Finally, we consider Sabinson's argument that the trial court erroneously permitted Dartmouth to file a responsive pleading to her objection to Dartmouth's motion for summary judgment. Following Dartmouth's responsive pleading, Sabinson moved to strike. The trial court granted Dartmouth's motion for summary judgment. Sabinson argues that the trial court erroneously permitted Dartmouth to file its responsive pleading without ruling on her motion to strike, or, alternatively, granting her thirty days to respond. Sabinson contends that Dartmouth's response to her objection was “contrary to RSA 491:8-a” and her due process rights. Dartmouth counters that RSA 491:8-a does not prohibit its responsive pleading, and that the trial court had the discretion to permit it.
We conclude that the decision to permit Dartmouth's responsive pleading was within the trial court's discretion. Neither RSA 491:8-a nor the Superior Court Rules prohibit the trial court from permitting Dartmouth to file such a pleading, as both are silent on the subject. “The power of the judiciary to control its own proceedings, the conduct of participants, the actions of officers of the court and the environment of the court is absolutely necessary for a court to function effectively and do its job of administering justice.” State v. LaFrance, 124 N.H. 171, 179-80, 471 A.2d 340 (1983) (noting that “the judiciary is in charge of the courtroom”); see In re Proposed Rules of Civil Procedure, 139 N.H. 512, 513, 659 A.2d 420 (1995). As such, the trial court enjoys the discretion to regulate the proceedings before it. See, e.g., Super. Ct. R. Preface (“As good cause appears and as justice may require, the court may waive the application of any rule.”); Petition of Haines, 148 N.H. 380, 381, 808 A.2d 72 (2002) (generally, control over breadth and scope of pre-trial discovery left to the sound discretion of trial court); Super. Ct. R. 94 (trial court has discretion to decide whether to hear motion to suppress before or during trial). “[J]udgment, and any necessary process for carrying it into effect, being directed to the ends of justice, cannot be obstructed by imaginary barriers of form.” In re Proposed Rules of Civil Procedure, 139 N.H. at 516 (quotation omitted).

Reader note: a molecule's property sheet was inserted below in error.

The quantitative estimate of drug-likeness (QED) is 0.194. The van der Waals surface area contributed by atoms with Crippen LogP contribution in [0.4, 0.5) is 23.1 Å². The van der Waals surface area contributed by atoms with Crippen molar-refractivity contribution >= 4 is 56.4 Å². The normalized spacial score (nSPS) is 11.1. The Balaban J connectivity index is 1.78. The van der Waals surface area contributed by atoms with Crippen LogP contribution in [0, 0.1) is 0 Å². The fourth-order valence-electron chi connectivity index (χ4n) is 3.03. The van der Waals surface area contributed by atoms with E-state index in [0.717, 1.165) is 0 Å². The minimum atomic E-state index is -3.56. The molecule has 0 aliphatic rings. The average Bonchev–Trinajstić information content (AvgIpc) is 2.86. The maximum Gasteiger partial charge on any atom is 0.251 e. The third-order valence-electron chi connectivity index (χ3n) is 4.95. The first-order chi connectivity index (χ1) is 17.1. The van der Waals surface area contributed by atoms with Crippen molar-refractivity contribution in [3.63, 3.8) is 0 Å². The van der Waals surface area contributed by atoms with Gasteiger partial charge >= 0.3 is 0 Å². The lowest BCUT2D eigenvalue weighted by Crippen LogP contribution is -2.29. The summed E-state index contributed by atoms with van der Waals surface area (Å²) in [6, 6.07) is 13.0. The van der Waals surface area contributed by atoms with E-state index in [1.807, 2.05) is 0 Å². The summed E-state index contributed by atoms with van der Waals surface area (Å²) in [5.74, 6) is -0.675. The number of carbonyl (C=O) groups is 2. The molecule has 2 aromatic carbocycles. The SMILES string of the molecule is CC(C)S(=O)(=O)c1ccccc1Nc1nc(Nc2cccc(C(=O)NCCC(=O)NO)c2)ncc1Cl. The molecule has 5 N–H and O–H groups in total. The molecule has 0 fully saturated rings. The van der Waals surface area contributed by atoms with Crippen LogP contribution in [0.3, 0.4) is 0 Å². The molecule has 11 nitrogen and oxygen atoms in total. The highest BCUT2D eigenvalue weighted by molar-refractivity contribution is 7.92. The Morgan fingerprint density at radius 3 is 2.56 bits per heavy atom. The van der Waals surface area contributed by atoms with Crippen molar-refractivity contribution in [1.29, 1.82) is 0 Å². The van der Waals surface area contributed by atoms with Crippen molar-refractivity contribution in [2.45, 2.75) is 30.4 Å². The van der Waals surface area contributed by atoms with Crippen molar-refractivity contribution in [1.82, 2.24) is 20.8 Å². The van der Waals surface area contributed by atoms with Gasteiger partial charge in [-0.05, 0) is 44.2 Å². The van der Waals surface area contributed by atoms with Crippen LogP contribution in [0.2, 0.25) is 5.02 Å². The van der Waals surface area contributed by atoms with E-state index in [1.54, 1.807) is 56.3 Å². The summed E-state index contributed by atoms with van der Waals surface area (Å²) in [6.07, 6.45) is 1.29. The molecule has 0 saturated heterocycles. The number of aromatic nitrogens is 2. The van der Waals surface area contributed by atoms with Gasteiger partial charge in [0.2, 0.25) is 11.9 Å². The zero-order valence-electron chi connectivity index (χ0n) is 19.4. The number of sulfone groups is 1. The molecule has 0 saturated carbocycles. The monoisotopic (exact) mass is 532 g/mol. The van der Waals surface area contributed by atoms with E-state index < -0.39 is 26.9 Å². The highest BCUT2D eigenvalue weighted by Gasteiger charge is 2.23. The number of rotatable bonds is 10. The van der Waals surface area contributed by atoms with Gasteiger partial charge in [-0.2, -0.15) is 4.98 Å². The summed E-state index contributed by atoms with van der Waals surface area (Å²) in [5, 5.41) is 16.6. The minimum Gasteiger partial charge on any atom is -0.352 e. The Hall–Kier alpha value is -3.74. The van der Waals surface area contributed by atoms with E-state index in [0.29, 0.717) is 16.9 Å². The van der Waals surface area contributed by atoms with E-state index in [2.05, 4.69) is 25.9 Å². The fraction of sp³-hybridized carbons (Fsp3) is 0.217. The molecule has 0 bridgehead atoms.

To show that the trial court's decision is not sustainable, Sabinson must demonstrate that it was clearly untenable or unreasonable to the prejudice of her case. State v. Lambert, 147 N.H. 295, 296, 787 A.2d 175 (2001). Based upon the record before us, we cannot conclude that the trial court unsustainably exercised its discretion when it permitted Dartmouth to file a supplemental pleading. Neither party has provided us with Sabinson's motion to strike Dartmouth's reply. Sabinson disputes arguments and factual representations made by Dartmouth in its reply, and contends that “Dartmouth cites deposition testimony in its Reply to which Professor Sabinson never had an opportunity to respond.” Sabinson also contends that this testimony is “untrue.” Sabinson, however, does not specifically identify the testimony to which she is referring, and does not explain how the admission of this testimony was “clearly untenable or unreasonable to the prejudice of [her] case.” Id. Accordingly, we cannot conclude that the trial court unsustainably exercised its discretion when it permitted Dartmouth to file its reply.
Hicks, J., concurred; Brock, C.J., retired, specially assigned under RSA 490:3, concurred.